And I don’t know why are you so focused on Russia? I never held Russian citizenship. Although calling 6th PPP economy in the world, a 3rd world coutry – interesting approach, may be also result of American education. If Russia has issues, I am sure that part of the reason is that American universities and companies have thousands of Russian professors and engineers who could positively affect Russia if they worked there. It makes me angry that famous Ukrainian historian teaches history at Boston universities, appears on PBS TV and writes books in English, while in Ukraine some phony “professors” teaching people some false history.

          • 0 avatar
            dal20402

            If we’re not teaching anything, then no one else is either. Look at any independent ranking of universities in the world, at at least the top 15 to 20 are American or British. You start finding Chinese schools in the next 20, but you won’t find any schools in the ex-Soviet or Warsaw Pact bloc until well into the second 100.

          • 0 avatar
            slavuta

            dal,

            you don’t understand, do you? All these schools bring world’s big-name professors and hence the ratings. US universities were flooded by those “badly educated” scientists as soon as USSR allowed them to leave. I know this intimately. In one Harvard lab there were no American scientist in sight. All were from the Eastern block.

            You need to look at this as practical matter. Whatever the university ratings are, how many countries build nuclear power plants, jet engines, or new fighter-jet, or nuclear submarines? Who makes computer processors? And factor #2 – countries like US and UK have Chinese, Japanese, Indian, Russian, EU engineers in their labs. In Russia most are locals, maximum some Kazakhs, Ukrainians

          • 0 avatar

            What Slavuta is trying to convay is that American Universities are teaching students from Asian countries.

          • 0 avatar
            mcs

            ” economy in the world, a 3rd world coutry –”
            It absolutely is a 3rd world country. Once you get past the facades, there is crumbling infrastructure everywhere and people living in squalor. Lots of unemployment and abandoned structures everywhere. It’s a cleptocracy. Lots of money for the few, but the rest of the population suffers.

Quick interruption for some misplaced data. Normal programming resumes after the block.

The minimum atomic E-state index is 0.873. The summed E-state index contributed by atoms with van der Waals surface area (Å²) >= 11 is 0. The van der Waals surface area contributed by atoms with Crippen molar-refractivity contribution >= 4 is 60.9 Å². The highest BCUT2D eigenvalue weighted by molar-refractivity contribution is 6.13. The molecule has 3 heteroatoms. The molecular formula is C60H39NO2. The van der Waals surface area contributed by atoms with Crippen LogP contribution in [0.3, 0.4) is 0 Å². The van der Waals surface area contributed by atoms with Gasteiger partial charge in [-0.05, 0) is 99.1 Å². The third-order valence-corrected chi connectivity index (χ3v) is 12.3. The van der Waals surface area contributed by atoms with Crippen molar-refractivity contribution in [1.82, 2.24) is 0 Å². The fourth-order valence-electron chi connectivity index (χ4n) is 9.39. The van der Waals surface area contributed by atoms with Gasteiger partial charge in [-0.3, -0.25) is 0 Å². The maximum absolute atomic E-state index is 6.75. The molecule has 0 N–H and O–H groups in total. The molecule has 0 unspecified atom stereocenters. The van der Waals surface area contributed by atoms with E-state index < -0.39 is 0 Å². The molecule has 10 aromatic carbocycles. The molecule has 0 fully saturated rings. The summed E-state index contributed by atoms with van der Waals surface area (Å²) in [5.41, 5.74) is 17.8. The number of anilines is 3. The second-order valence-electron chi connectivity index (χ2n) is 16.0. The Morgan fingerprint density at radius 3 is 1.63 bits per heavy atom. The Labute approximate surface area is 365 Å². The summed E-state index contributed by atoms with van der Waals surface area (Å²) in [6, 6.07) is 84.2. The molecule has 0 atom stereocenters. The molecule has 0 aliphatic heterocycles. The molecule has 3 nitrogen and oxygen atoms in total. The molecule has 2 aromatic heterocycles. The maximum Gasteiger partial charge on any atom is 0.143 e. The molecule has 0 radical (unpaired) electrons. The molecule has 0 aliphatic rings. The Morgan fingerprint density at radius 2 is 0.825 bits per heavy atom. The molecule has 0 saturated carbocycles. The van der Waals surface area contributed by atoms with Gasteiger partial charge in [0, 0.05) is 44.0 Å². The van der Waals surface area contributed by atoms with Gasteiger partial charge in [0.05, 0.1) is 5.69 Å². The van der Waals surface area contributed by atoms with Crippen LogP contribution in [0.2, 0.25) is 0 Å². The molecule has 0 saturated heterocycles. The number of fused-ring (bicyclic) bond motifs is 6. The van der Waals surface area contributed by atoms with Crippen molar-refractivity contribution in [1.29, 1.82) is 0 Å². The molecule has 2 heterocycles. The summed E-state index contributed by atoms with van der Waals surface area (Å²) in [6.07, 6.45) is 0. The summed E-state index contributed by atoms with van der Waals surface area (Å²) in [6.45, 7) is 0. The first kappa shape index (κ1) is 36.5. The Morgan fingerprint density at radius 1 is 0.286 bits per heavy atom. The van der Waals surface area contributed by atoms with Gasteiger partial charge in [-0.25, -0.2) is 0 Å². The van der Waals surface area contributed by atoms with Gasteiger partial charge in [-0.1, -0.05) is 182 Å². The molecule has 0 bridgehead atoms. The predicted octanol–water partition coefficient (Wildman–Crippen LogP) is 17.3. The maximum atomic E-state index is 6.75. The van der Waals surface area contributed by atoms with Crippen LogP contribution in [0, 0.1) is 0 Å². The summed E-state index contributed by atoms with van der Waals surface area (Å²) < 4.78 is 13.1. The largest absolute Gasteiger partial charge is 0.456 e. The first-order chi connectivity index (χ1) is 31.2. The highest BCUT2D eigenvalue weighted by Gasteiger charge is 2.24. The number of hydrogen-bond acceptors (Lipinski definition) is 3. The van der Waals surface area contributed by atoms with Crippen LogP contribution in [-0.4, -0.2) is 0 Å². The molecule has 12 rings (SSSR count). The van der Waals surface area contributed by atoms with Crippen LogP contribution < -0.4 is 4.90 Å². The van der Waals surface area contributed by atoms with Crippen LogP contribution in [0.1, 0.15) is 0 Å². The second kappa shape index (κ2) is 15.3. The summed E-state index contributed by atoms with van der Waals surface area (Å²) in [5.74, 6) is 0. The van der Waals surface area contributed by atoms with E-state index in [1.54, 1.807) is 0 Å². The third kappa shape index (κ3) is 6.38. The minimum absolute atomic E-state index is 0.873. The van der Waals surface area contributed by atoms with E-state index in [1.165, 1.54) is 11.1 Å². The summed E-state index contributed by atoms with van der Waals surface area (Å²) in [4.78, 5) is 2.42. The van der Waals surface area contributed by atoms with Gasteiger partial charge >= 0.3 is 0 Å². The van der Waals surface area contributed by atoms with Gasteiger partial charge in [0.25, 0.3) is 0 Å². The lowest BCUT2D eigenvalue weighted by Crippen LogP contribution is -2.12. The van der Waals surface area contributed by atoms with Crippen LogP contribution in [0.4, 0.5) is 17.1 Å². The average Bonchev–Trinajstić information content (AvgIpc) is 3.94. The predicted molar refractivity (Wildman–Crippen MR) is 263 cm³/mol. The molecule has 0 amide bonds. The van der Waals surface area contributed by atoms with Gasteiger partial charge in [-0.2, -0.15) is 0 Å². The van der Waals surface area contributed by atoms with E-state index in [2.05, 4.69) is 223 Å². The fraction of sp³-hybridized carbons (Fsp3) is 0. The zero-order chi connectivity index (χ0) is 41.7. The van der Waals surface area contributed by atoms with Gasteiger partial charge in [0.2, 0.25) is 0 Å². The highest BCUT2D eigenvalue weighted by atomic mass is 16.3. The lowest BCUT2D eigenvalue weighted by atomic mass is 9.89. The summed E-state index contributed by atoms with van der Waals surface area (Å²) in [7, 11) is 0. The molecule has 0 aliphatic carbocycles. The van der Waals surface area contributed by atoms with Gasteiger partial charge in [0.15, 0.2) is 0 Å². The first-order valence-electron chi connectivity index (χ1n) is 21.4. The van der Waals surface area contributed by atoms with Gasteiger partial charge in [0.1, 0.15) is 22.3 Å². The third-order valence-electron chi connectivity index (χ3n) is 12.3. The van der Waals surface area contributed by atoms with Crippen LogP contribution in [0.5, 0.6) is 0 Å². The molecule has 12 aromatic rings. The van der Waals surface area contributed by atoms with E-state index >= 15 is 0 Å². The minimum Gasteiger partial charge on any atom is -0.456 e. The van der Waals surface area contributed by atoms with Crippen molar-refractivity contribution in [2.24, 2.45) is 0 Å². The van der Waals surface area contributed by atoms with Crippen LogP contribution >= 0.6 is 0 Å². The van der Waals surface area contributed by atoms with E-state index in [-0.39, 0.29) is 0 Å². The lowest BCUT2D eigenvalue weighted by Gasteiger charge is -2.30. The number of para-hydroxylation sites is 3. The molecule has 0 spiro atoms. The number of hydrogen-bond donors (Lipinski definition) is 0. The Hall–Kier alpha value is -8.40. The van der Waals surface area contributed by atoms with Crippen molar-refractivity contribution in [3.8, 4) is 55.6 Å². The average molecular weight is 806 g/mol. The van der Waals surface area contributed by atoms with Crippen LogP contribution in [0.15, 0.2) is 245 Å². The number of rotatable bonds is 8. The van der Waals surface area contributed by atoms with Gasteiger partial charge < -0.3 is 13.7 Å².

“I know this intimately. In one Harvard lab there were no American scientist in sight. All were from the Eastern block.”

            What lab is that. I work with several labs at Harvard and MIT and that’s not the case. Plenty of Americans. Visually, they may not look like Americans to you, but they are.

            “I have not found one who possessed a decent knowledge of the basics we require.”

            Your basic requirements might be something archaic that no one teaches. Especially given your earlier remarks about “making change”. I have close ties to Universities and work closely with grad students. I’ve mentored engineers out of those schools. I don’t know what you are talking about. You could be looking for PHP or pascal programmers. Maybe visual basic. Sure, some of them certainly need more development, but that’s what good grad programs are all about. You can’t learn everything in just 4 years. Even then, I’m not going to reject someone that excelled in MIT 6.111 (one of its toughest courses and they will actually warn you if you go to sign up for it) because they can’t make change. Sometimes in computer science, you might learn the basics to start with, but then use standard libraries after that and forget about what’s going on inside them. I care more about problem-solving abilities and drive.

            And, by the way, the worst engineer I ever met at Harvard was Russian educated. Took months to clean up his mess. Then again. one of my favorite engineers was Russian. The guy overbuilt everything in a good way. Loved his work.

        • 0 avatar
          Old_WRX

          slavuta,

          “This is normal for America, which produces one uneducated generation after another”

          Nobody does political naivete like us ‘Merkins. You can tell a ‘Merkin exactly what is going on, and, even if they seem to hear you, a couple of hours later it’ll be like they never heard it…

          • 0 avatar
            slavuta

            Old_WRX,

            here is the deal. Somebody took not a perfect country like USA but one with huge potential and one that was on the right track, and turned it into [email protected] US biggest virtue was freedom. For example, in USSR people did not have freedom to operate their personal business. Not always. Fun fact but during bloody dictatorship of Stalin, 6% Soviet industrial output was coming from so-called Artels – small private manufacturing shops. (Khrushchev closed all that down). People did not have freedom to have political views different from the ruling party. People did not have full freedom to visit other countries [some people could].
            USA was viewed as full-freedom country. And this is what made it so attractive to the masses. But today, you’re right, you can tell 7th generation American – hey our freedom has eroded – they don’t care. Because we, immigrants, know how this is. Important is the bottom line – does not matter who rips the book, KGB or Amazon. The fact remains the same – in USSR government decided what you can or can’t read and here [today] amazon, eBay, book store, twitter, etc decide this for you.